Some Notes on Hide and Seek
Hide and Seek gets its name from the Phillips Collection's William Merritt Chase painting of child play (far left). I have taken that and two other works involving children and combined them into a game of hide and seek. The center back image is a modified John Singer Sargent family portrait of the Boit daughters at the MFA in Boston. On the left is Henry James as a painter illustrating his novella, The Turn of the Screw. William Merritt Chase's game of hide and seek has turned into a dark game of blind man's bluff. This is causing some of the paintings' children to flee their canvases to escape the touch of the lurching blindfolded girl.
There is also personal autobiography. The blindfolded girl has knocked over a collection of the intaglio tools which I stopped using in 2007. My own Victoria's Children starts emptying out at the far right. A fleeing shadow is emerging out of a Homage to the Square by Josef Albers. And so it goes. For the sake of the delicate mists of suggestion and atmosphere, which are too easily scattered by explication, I thought it best to leave the rest to the forgiving whims of the viewer.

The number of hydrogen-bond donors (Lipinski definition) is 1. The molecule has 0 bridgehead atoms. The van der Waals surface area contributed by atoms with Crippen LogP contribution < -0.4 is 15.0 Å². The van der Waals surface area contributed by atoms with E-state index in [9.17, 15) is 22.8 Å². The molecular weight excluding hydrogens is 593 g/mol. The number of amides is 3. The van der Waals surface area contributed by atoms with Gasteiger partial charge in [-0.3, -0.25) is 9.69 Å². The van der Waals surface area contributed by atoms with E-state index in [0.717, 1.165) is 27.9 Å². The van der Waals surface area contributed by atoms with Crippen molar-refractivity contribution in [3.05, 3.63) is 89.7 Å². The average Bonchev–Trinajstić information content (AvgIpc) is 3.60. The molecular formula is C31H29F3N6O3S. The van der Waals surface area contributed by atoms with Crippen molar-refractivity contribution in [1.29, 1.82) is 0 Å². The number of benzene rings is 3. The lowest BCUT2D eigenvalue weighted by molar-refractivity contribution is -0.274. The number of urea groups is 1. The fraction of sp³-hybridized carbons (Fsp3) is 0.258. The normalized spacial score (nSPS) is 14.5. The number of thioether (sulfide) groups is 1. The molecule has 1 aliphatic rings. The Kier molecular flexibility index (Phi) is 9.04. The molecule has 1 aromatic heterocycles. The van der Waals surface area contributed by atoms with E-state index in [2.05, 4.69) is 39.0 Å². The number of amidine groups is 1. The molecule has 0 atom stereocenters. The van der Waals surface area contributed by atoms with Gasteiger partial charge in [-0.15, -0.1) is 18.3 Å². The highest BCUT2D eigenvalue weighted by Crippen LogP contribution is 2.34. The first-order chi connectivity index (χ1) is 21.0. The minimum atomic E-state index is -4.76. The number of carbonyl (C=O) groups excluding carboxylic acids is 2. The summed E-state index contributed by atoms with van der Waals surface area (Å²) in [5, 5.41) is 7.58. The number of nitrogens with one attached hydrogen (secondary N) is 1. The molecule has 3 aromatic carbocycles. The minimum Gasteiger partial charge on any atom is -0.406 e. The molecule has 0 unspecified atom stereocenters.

The edition of 90 prints is divided between a small version (19 x 30 inches) numbered 1-45/90 and a larger version (23 x 38 inches) numbered 46-90/90.